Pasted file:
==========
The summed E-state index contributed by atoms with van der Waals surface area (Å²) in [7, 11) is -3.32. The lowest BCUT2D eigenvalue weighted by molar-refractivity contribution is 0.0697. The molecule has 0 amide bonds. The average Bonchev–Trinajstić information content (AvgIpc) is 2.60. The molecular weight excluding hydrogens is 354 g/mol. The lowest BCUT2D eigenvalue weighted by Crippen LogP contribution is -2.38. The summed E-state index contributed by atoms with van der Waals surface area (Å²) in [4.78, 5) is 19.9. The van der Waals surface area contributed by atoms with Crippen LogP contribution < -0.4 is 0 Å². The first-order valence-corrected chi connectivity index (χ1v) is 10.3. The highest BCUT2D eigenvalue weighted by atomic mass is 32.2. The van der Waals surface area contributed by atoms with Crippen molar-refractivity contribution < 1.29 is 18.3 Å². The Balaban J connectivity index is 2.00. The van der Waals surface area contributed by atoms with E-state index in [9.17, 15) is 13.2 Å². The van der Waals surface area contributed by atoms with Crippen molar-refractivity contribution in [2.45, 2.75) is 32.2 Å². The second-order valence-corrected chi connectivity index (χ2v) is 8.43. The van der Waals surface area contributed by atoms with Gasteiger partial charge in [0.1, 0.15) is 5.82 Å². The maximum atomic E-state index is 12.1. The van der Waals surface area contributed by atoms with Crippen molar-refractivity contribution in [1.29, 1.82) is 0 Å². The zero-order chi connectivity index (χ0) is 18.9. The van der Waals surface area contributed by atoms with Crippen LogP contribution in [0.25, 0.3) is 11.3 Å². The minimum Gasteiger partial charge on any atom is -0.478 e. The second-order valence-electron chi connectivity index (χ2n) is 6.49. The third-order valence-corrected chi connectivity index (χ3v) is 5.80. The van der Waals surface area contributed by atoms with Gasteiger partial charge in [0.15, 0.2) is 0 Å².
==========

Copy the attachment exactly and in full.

The summed E-state index contributed by atoms with van der Waals surface area (Å²) in [7, 11) is -3.32. The lowest BCUT2D eigenvalue weighted by molar-refractivity contribution is 0.0697. The molecule has 0 amide bonds. The average Bonchev–Trinajstić information content (AvgIpc) is 2.60. The molecular weight excluding hydrogens is 354 g/mol. The lowest BCUT2D eigenvalue weighted by Crippen LogP contribution is -2.38. The summed E-state index contributed by atoms with van der Waals surface area (Å²) in [4.78, 5) is 19.9. The van der Waals surface area contributed by atoms with Crippen LogP contribution < -0.4 is 0 Å². The first-order valence-corrected chi connectivity index (χ1v) is 10.3. The highest BCUT2D eigenvalue weighted by atomic mass is 32.2. The van der Waals surface area contributed by atoms with Crippen molar-refractivity contribution < 1.29 is 18.3 Å². The Balaban J connectivity index is 2.00. The van der Waals surface area contributed by atoms with E-state index in [9.17, 15) is 13.2 Å². The van der Waals surface area contributed by atoms with Crippen molar-refractivity contribution in [2.45, 2.75) is 32.2 Å². The second-order valence-corrected chi connectivity index (χ2v) is 8.43. The van der Waals surface area contributed by atoms with Gasteiger partial charge in [0.1, 0.15) is 5.82 Å². The maximum atomic E-state index is 12.1. The van der Waals surface area contributed by atoms with Crippen molar-refractivity contribution in [1.29, 1.82) is 0 Å². The zero-order chi connectivity index (χ0) is 18.9. The van der Waals surface area contributed by atoms with Crippen LogP contribution in [0.25, 0.3) is 11.3 Å². The minimum Gasteiger partial charge on any atom is -0.478 e. The second-order valence-electron chi connectivity index (χ2n) is 6.49. The third-order valence-corrected chi connectivity index (χ3v) is 5.80. The van der Waals surface area contributed by atoms with Gasteiger partial charge in [0.15, 0.2) is 0 Å².